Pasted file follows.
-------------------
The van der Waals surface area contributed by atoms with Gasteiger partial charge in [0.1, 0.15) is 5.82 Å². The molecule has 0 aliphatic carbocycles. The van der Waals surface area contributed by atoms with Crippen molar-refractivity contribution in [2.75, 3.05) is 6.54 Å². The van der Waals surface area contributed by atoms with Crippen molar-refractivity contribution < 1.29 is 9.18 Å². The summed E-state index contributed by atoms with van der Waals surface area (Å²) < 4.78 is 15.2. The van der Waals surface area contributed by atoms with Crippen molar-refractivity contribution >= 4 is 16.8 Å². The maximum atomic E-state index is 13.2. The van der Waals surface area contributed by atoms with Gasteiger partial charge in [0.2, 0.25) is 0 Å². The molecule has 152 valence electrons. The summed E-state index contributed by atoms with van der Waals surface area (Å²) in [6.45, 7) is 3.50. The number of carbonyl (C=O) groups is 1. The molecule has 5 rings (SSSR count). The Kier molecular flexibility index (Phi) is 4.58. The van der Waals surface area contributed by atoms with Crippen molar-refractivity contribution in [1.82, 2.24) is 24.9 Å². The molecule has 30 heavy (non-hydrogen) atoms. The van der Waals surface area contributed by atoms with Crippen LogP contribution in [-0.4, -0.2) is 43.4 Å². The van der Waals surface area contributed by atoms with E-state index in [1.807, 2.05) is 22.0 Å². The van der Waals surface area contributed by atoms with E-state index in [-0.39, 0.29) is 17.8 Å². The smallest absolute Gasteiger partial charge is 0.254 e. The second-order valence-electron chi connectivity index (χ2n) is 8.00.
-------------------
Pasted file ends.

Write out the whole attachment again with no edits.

The van der Waals surface area contributed by atoms with Gasteiger partial charge in [0.1, 0.15) is 5.82 Å². The molecule has 0 aliphatic carbocycles. The van der Waals surface area contributed by atoms with Crippen molar-refractivity contribution in [2.75, 3.05) is 6.54 Å². The van der Waals surface area contributed by atoms with Crippen molar-refractivity contribution < 1.29 is 9.18 Å². The summed E-state index contributed by atoms with van der Waals surface area (Å²) < 4.78 is 15.2. The van der Waals surface area contributed by atoms with Crippen molar-refractivity contribution >= 4 is 16.8 Å². The maximum atomic E-state index is 13.2. The van der Waals surface area contributed by atoms with Gasteiger partial charge in [0.2, 0.25) is 0 Å². The molecule has 152 valence electrons. The summed E-state index contributed by atoms with van der Waals surface area (Å²) in [6.45, 7) is 3.50. The number of carbonyl (C=O) groups is 1. The molecule has 5 rings (SSSR count). The Kier molecular flexibility index (Phi) is 4.58. The van der Waals surface area contributed by atoms with Crippen molar-refractivity contribution in [1.82, 2.24) is 24.9 Å². The molecule has 30 heavy (non-hydrogen) atoms. The van der Waals surface area contributed by atoms with Crippen LogP contribution in [-0.4, -0.2) is 43.4 Å². The van der Waals surface area contributed by atoms with E-state index in [1.807, 2.05) is 22.0 Å². The van der Waals surface area contributed by atoms with E-state index in [-0.39, 0.29) is 17.8 Å². The smallest absolute Gasteiger partial charge is 0.254 e. The second-order valence-electron chi connectivity index (χ2n) is 8.00.